I have never thought of myself as a technologist, but now I realize that we all are. As Tim Challies has pointed out in his book, The Next Story, humans are incurably and inherently technological. We shape and form and make things constantly as we fulfil God’s creational purpose for us to multiply and subdue the earth. The things we make are usually neither good nor evil in themselves—a wheel, a fork, an office block, a chair, a screwdriver, a book—but each one can be used well or badly, and each one comes with both risks and benefits. (Some technologies, I would contend, are just inherently evil—such as the office laser printer—but we will leave that discussion for another time.) (more…)
We live in a time of unprecedented change. For the first time in history we have access to the world in our pocket. The Internet has changed everything. The way we work and learn, communicate and connect has dramatically altered. And while some may argue that this is not good, it’s here and we can’t turn our back to it. How can we possibly ignore the billions of people who use social media every day?
This raises many questions. One of the most important is: how will the church adapt to make the most of this new situation to advance the mission of Jesus? (more…)
One of the things I admire about my mother is that she gets involved in other people’s lives.
Now that she doesn’t have children at home, and is working less, on her way to retirement, she could use her extra time for herself. Instead, she uses much of it for others.
She helps out at the local primary school. She looks after an elderly lady in a local nursing home. She cares for her brothers and sisters. She visits the sick.
She’s like those older women – the Bible calls them “widows” (which my mum is not, but I think it’s a similar stage of life) – who use their time and energy to serve (1 Tim 5:9-10; Acts 9:36-42). I hope to be like her one day.
Here’s a story that encouraged me to get involved too.
As a way of masking my disappointment that certain terrible trends come back around again, I remind myself of the wisdom of Solomon: there’s nothing new under the sun. What has been done will be done again—like fluoro and neon colours coming back into fashion recently, after a reprieve of a couple of decades. Fashion, as with many other trends, is cyclical, self-referential, even parasitic. If you freeze your wardrobe today, you’ll be cool again in 30 years time. Everything is a remix so calm down about it already, Sam. (more…)
There has always been a wide range of opinion and practice among Christians on the matter of medical technology. Soon after his conversion, my physician husband was taken aback when a woman in his congregation explained she was not going to visit a doctor to treat a thigh abscess, but was instead going to pray according to the instructions of James:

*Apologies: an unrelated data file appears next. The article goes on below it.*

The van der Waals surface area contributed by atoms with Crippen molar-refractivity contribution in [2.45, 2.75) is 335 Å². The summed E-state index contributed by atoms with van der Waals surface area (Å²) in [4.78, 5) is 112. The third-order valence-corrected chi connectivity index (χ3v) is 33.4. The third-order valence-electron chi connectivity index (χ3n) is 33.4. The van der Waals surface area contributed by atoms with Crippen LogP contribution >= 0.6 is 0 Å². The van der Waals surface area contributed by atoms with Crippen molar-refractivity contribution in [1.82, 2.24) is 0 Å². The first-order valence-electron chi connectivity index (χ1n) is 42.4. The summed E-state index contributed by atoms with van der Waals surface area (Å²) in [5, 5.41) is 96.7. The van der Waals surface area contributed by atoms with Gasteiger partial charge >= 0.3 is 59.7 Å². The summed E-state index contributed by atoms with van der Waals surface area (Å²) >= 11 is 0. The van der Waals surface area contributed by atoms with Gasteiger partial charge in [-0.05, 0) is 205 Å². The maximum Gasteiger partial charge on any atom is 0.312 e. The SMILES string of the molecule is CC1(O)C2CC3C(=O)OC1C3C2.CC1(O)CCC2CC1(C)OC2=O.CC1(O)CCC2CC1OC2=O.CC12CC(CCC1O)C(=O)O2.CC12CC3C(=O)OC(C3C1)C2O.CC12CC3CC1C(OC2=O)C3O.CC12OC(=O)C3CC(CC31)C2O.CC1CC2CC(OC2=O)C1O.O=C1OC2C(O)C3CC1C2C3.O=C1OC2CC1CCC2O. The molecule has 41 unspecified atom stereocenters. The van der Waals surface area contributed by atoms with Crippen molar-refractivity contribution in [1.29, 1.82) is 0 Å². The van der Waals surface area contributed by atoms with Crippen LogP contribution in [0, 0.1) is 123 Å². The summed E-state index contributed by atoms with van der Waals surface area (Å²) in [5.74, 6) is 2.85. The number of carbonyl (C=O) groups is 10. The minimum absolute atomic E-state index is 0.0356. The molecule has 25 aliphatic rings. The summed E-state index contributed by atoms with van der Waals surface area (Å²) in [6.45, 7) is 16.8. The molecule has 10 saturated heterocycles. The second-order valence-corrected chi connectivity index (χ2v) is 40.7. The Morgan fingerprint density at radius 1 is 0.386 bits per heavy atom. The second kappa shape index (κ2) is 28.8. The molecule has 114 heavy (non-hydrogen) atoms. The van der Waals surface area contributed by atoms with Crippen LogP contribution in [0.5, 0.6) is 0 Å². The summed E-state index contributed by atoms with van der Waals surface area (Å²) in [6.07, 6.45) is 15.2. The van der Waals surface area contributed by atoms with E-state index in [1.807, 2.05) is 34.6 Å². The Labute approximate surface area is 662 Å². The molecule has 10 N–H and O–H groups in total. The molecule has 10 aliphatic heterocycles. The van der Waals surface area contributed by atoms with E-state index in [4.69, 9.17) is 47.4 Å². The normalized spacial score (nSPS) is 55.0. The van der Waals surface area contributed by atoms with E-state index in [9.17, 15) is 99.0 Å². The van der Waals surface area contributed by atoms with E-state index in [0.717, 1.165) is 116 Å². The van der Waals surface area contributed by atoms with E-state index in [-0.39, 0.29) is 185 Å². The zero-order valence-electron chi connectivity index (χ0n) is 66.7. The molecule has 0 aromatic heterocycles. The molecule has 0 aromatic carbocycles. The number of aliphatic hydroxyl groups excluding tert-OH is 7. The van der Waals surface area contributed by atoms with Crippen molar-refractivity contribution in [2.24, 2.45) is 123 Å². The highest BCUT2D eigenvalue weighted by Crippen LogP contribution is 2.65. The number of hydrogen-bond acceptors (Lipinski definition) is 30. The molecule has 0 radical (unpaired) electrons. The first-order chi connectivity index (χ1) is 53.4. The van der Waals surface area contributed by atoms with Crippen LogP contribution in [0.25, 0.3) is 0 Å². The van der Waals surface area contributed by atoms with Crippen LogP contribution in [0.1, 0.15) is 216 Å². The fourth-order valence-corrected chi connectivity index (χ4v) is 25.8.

It’s hard to think of anyone better equipped than Tim Challies to write a book about the impact of technology on the Christian life. He’s a husband, father, and pastor; a web designer by trade; and a popular evangelical blogger (at challies.com). Living a life interrupted by the ‘beep’, in the glow of the latest iDevice, he began to suspect his technologies owned him as much as he owned them. The Next Story is the fruit of his reflections. Its goal is to enable us to live in the “sweet spot” where practice, theory and theology overlap, helping us to use technology in a way that’s thoughtful and biblically informed. (more…)
Available now on the App Store ($0.99/£0.69/€0,79)
Last year I attended the Oxygen conference in Sydney for ministry workers. During one of John Piper’s talks, he got to a point where he realized he had been talking about ‘the gospel’ as foundational to the Christian life without ever telling us what he thought that gospel was. So he told us he was about to outline ‘John Piper’s gospel’, which had six points to it. (more…)
When my grandfather was a boy, porn was something that was, for most people, hard to come by. It was the postcard passed around, the naughty story shared. While there was a sex industry—prostitutes, strip clubs, and the like—for most people this was the dark side of society, a place they never visited, rarely talked about. It was certainly not mainstream. (more…)
David Starling: I want to begin by saying thank you for your books and your sermons, and for making the trip out here to Sydney. We really appreciate all that’s involved in coming across the world to see us. (more…)
These are troubling times in the book business. As I sit down to write this month’s Resource Talk, the dust is still settling after the financial collapse of the owner of two of Australia’s largest bookselling chains. The management is blaming a mix of factors: the high Australian dollar, the rise of online retailing (whereby customers can buy books cheaper and tax-free from overseas), the heavy discounting tactics of department stores, the global financial crisis, and the rise of the ebook.
It is imperative that Australian Christians make themselves aware of legislative changes being proposed by the government. Under the guise of measures to “improve safety of the internet for families”, Senator Stephen Conroy recently announced that mandatory filtering of content that has been refused classification, or rated ‘RC’, will be enforced through legislation.
Until recently, I’d not owned a mobile phone. But I was aware of the growing need for one: as the kids get older, my family seems more and more reliant on using mobiles to keep in touch. It was inevitable; resistance was futile.
There seems to be a restlessness—an unease—among younger evangelicals. Something is wrong with the way we do church. How can we fix it?